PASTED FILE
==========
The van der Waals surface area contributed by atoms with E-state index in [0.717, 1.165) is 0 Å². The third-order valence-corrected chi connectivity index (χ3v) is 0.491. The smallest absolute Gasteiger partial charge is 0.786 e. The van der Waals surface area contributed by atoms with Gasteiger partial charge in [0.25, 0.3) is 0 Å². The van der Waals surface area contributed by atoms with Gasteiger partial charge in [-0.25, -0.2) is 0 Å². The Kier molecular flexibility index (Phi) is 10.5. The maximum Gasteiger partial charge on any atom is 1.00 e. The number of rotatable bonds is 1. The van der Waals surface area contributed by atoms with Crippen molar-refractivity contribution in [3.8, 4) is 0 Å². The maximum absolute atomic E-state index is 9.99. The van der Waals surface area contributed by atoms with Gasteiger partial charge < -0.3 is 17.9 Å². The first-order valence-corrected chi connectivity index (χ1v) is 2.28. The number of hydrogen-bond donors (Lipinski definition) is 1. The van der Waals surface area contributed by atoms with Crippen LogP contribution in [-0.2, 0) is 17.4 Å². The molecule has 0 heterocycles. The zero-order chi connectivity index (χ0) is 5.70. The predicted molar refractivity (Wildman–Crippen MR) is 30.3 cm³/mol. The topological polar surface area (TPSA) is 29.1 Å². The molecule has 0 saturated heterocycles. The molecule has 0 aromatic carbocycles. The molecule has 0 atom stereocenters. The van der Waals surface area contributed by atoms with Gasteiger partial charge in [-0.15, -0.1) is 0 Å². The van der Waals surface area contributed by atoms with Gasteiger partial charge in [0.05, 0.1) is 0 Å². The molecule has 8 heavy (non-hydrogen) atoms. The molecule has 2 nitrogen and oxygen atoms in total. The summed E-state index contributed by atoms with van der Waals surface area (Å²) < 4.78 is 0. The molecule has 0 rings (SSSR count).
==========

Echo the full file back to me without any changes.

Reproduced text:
The van der Waals surface area contributed by atoms with E-state index in [0.717, 1.165) is 0 Å². The third-order valence-corrected chi connectivity index (χ3v) is 0.491. The smallest absolute Gasteiger partial charge is 0.786 e. The van der Waals surface area contributed by atoms with Gasteiger partial charge in [0.25, 0.3) is 0 Å². The van der Waals surface area contributed by atoms with Gasteiger partial charge in [-0.25, -0.2) is 0 Å². The Kier molecular flexibility index (Phi) is 10.5. The maximum Gasteiger partial charge on any atom is 1.00 e. The number of rotatable bonds is 1. The van der Waals surface area contributed by atoms with Crippen molar-refractivity contribution in [3.8, 4) is 0 Å². The maximum absolute atomic E-state index is 9.99. The van der Waals surface area contributed by atoms with Gasteiger partial charge < -0.3 is 17.9 Å². The first-order valence-corrected chi connectivity index (χ1v) is 2.28. The number of hydrogen-bond donors (Lipinski definition) is 1. The van der Waals surface area contributed by atoms with Crippen LogP contribution in [-0.2, 0) is 17.4 Å². The molecule has 0 heterocycles. The zero-order chi connectivity index (χ0) is 5.70. The predicted molar refractivity (Wildman–Crippen MR) is 30.3 cm³/mol. The topological polar surface area (TPSA) is 29.1 Å². The molecule has 0 saturated heterocycles. The molecule has 0 aromatic carbocycles. The molecule has 0 atom stereocenters. The van der Waals surface area contributed by atoms with Gasteiger partial charge in [-0.15, -0.1) is 0 Å². The van der Waals surface area contributed by atoms with Gasteiger partial charge in [0.05, 0.1) is 0 Å². The molecule has 8 heavy (non-hydrogen) atoms. The molecule has 2 nitrogen and oxygen atoms in total. The summed E-state index contributed by atoms with van der Waals surface area (Å²) < 4.78 is 0. The molecule has 0 rings (SSSR count).